Gordon Espinet: “I had spent my whole life drawing faces”

Trinidad-born make-up artist Gordon Espinet on beauty and self-confidence — as told to Mariel Brown

  • At work backstage at the Ruffian Spring 2005 show. Photograph courtesy MAC Cosmetics
  • Gordon Espinet. Photograph courtesy MAC Cosmetics

I was born in Trinidad in 1961. My math is very bad, so that
would make me 26! I’m the last of 13 children — a nice small family. I spent
the first 13 years of my life in Cascade, and actually went to St Mary’s College
[in Port of Spain] for one and a half years. Then my family left Trinidad
and moved to Canada.

Being a teenager and moving to St Catherine’s, Ontario, was like being on
Mars — it was so far from what I could have imagined. Those five years were
slightly traumatic — definitely not the funnest years of my life. I was so
afraid of the real world then. I was terribly insecure, and shy to the point
where the idea of going to school used to put me into a panic and make me
sick. I was a weird kid — if I met me today, I’d think, that kid’s got problems.
Would it have been my choice to move to Canada at the time? I don’t think
so, but then when you’re 13 you don’t get to make the choice. But it’s part
of what made me who I am today, so if I had to press rewind I would do it

I grew up in a neighbourhood that was primarily tall and blonde, and I’m
not, and I had a funny accent, so I stuck out like a sore thumb. Of course,
at age 14, being different is not cool. But I dealt, I endured. I used to
play with make-up and do five-dollar haircuts on weekends, and at some point
in my teens I connected with a group of people from the drama department at
Brock University. I did the make-up for a play that was on at the university.
I’d never done theatre make-up, and I discovered that you had to make young
people old, and people with hair bald, and it was like, “Oh gosh. How do you
I ran to the library and got every make-up book I could get my hands on,
and I proved to myself that I didn’t want to do theatre make-up. It’s not
about making people beautiful, it’s about creating characters, and at the
time I was still caught up on beautiful faces. I had spent my whole life hiding
under tables and chairs and drawing beautiful faces.

So as soon as I was finished high school, pretty much at the end of my last
exam, I ran off to the big city — Toronto — to pursue a career of some sort.
I wasn’t sure what I wanted to do, but I found a school for make-up, and teaching
there was a make-up artist I really admired. You know, at the time it was
really about drawing on a whole new face!

Before I was finished with the course, a photographer phoned
into the school and hired me to be an assistant make-up artist on a fashion
shoot. They really liked the work I did, and through them I met more models
and more photographers, and stumbled into the career that led to what I’m
doing today — I became a freelance make-up artist and had huge visions of
grandeur. It was really cool to do the thing I enjoyed, and in my eyes I was
the best thing in make-up since sliced bread! For about 12 years I worked
primarily in fashion and beauty. But, you know, in this business the reality
is, here today, gone tomorrow, and at the age of 30 I had a big old mid-life
crisis and panicked.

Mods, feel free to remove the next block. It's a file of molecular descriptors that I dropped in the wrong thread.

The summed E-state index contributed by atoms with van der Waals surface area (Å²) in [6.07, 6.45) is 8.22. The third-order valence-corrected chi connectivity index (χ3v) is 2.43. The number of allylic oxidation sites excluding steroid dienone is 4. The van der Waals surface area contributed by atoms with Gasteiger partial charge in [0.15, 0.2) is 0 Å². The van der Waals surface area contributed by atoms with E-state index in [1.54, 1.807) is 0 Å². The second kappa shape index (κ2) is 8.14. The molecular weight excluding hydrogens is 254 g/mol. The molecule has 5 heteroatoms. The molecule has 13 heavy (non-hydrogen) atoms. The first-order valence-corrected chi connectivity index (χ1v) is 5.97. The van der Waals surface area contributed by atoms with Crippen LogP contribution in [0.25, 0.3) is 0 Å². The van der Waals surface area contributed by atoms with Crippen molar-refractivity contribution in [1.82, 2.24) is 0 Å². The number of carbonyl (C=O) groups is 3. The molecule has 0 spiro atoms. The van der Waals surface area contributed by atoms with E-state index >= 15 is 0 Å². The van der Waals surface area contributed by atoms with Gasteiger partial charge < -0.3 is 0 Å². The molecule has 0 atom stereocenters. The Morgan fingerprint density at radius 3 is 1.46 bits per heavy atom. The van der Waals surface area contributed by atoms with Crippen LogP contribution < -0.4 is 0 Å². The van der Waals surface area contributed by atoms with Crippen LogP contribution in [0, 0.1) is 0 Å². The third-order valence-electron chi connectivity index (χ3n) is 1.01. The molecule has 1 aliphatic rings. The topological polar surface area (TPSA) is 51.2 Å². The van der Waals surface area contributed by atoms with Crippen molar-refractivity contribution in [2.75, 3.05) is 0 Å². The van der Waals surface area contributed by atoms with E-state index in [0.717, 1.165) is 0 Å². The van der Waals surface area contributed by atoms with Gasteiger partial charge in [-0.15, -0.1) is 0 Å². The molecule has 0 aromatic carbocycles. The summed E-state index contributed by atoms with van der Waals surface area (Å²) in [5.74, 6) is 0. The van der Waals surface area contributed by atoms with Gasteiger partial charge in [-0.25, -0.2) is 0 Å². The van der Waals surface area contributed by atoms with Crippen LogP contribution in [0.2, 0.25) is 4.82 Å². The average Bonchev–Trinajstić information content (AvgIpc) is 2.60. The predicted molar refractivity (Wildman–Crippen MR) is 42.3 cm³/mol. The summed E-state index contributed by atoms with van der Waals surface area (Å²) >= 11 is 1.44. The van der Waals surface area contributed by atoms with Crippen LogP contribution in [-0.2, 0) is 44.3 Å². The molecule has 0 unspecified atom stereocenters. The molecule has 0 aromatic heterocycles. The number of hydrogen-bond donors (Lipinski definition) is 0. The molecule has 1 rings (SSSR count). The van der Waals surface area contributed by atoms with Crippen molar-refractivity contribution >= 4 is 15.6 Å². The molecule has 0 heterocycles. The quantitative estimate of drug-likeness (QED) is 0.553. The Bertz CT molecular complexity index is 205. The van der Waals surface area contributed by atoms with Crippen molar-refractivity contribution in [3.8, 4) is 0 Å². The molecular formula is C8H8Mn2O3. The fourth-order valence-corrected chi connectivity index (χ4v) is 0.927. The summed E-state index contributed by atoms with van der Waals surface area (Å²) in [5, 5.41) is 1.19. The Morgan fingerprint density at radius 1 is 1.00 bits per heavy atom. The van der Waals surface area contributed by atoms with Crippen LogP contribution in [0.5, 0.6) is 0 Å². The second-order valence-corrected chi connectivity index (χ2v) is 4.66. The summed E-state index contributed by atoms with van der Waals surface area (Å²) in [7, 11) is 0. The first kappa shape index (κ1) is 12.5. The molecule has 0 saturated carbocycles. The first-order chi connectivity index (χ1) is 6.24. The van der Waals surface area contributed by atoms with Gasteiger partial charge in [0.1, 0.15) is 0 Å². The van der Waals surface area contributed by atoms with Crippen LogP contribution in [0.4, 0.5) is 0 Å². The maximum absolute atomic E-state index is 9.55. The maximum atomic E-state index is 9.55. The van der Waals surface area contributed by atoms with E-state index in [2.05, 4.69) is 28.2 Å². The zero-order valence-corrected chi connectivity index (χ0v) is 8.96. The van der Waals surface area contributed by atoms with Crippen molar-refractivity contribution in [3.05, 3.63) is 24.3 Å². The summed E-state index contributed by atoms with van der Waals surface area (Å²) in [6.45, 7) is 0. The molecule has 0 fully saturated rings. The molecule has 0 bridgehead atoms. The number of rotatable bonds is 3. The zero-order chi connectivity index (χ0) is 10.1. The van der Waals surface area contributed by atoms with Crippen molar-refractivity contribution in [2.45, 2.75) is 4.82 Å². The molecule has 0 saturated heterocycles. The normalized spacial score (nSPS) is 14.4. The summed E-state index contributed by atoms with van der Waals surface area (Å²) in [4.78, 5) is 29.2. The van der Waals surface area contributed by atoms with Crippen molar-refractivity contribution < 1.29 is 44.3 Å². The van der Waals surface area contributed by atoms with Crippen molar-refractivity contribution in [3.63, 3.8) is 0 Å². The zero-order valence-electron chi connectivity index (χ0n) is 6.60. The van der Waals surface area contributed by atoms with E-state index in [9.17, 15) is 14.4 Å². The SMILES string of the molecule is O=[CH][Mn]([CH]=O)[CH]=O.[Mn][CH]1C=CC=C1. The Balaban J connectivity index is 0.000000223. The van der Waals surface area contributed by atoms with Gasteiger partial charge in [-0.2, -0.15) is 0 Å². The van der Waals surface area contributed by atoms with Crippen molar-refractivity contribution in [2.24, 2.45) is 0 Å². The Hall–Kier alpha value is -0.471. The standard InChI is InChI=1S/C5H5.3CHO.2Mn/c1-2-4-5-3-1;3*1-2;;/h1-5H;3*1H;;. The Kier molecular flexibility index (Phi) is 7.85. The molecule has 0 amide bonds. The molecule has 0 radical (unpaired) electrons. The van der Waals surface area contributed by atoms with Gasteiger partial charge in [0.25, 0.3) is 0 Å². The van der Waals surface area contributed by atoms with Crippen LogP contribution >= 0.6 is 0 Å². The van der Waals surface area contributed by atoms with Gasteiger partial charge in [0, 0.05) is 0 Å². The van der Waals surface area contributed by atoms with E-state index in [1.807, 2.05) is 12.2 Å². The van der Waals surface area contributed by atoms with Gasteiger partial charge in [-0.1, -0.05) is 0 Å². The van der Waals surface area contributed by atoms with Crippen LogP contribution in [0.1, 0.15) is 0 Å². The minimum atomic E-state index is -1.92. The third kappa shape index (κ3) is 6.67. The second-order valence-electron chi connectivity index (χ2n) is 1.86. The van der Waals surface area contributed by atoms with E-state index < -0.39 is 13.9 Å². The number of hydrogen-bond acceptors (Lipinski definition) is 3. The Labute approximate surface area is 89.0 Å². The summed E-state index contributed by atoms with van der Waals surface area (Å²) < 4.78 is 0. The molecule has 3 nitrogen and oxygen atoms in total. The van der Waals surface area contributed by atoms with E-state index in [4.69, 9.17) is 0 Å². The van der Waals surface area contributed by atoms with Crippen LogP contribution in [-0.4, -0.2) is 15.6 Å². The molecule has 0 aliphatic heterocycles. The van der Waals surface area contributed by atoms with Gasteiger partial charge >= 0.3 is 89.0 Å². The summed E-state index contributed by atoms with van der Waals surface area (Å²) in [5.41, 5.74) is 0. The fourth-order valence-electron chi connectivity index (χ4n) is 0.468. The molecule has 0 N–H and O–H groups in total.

But, lo and behold, MAC came along — a young, upstart make-up company (at
this point no more than five years old) — and they asked me to train their
staff to do make-up. It seemed interesting, but I wasn’t sure if I wanted
to give up my freelance career, so we agreed that I would do a three-month
contract. Well, that three-month contract is still going, 14 years later.
I realised the people at MAC were just like me — they were family.

Along the way I started to dabble in different things within the company,
and used my earlier experience to drag MAC into the fashion industry, truly,
deeply, madly. So I started doing the make-up backstage at the fashion collections
in London, Milan, New York, and Paris. I worked with designers like Katherine
Hamnett, Oscar de la Renta, Carolina Herrera, Balenciaga, and Roberto Cavalli.
Last season we worked on 150 shows in the four cities.

But it started to get a little insane! And I decided to re-acquaint myself
with all the make-up artists that were out there. MAC brought them into the
mix, and we were able to keep our team and brands backstage at the shows and
have a significant MAC presence in the eyes of the fashion industry. I still
do a lot of shows myself, but there’s no way that I could do 150 shows in
one month. I would send myself to an early grave, and I don’t want that.

MAC really gave me the power to be myself. They trusted, respected, and
appreciated me for me. I think that when I discovered I had value and some
talent to offer to the world, it really helped me to grow into who I am.
I met so many people who were just like me, I realised I wasn’t that strange.
Time really helps you to learn who you are.

Now, at the age of 40-something, I wake up on a morning and I have to smile
to myself.  I have a fabulous family — too many of them, but fabulous!
— I have a good life, a couple pairs of good shoes, I am well fed, and I have
everything that I could possibly want.

When I was young, I used to look in encyclopedias at all those amazing places
like Paris and Tokyo, and wish that one day I would be able to go there. Be
careful what you wish for!

Funding provided by the 11th EDF Regional Private Sector Development Programme Direct Support Grants Programme.
The views expressed on this website are those of the the authors and do not reflect those of the Direct Support Grants Programme.